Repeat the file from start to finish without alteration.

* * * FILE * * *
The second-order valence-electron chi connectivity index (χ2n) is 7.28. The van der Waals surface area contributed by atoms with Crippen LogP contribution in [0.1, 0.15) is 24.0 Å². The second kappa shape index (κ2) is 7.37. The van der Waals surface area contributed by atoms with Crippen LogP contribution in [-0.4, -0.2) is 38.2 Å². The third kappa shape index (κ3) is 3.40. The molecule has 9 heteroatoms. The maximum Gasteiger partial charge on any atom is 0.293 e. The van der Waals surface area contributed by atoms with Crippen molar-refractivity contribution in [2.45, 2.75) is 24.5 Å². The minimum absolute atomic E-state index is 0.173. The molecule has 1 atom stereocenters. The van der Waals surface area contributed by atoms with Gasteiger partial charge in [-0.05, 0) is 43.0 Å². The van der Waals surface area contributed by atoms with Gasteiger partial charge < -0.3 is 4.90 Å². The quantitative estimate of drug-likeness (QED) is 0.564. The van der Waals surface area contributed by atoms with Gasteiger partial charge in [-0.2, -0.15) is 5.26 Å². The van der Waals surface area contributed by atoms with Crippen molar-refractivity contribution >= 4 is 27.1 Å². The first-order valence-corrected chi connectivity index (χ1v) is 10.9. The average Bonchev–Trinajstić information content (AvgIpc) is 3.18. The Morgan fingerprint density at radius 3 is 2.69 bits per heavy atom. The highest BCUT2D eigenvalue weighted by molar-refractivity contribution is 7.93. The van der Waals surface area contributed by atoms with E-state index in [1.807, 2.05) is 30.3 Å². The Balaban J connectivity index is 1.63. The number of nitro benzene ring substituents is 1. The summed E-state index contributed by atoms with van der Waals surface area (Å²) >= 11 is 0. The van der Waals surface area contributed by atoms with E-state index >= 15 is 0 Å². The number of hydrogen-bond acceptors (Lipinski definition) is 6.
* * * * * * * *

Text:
The second-order valence-electron chi connectivity index (χ2n) is 7.28. The van der Waals surface area contributed by atoms with Crippen LogP contribution in [0.1, 0.15) is 24.0 Å². The second kappa shape index (κ2) is 7.37. The van der Waals surface area contributed by atoms with Crippen LogP contribution in [-0.4, -0.2) is 38.2 Å². The third kappa shape index (κ3) is 3.40. The molecule has 9 heteroatoms. The maximum Gasteiger partial charge on any atom is 0.293 e. The van der Waals surface area contributed by atoms with Crippen molar-refractivity contribution in [2.45, 2.75) is 24.5 Å². The minimum absolute atomic E-state index is 0.173. The molecule has 1 atom stereocenters. The van der Waals surface area contributed by atoms with Gasteiger partial charge in [-0.05, 0) is 43.0 Å². The van der Waals surface area contributed by atoms with Gasteiger partial charge < -0.3 is 4.90 Å². The quantitative estimate of drug-likeness (QED) is 0.564. The van der Waals surface area contributed by atoms with Gasteiger partial charge in [-0.2, -0.15) is 5.26 Å². The van der Waals surface area contributed by atoms with Crippen molar-refractivity contribution >= 4 is 27.1 Å². The first-order valence-corrected chi connectivity index (χ1v) is 10.9. The average Bonchev–Trinajstić information content (AvgIpc) is 3.18. The Morgan fingerprint density at radius 3 is 2.69 bits per heavy atom. The highest BCUT2D eigenvalue weighted by molar-refractivity contribution is 7.93. The van der Waals surface area contributed by atoms with E-state index in [1.807, 2.05) is 30.3 Å². The Balaban J connectivity index is 1.63. The number of nitro benzene ring substituents is 1. The summed E-state index contributed by atoms with van der Waals surface area (Å²) >= 11 is 0. The van der Waals surface area contributed by atoms with E-state index >= 15 is 0 Å². The number of hydrogen-bond acceptors (Lipinski definition) is 6.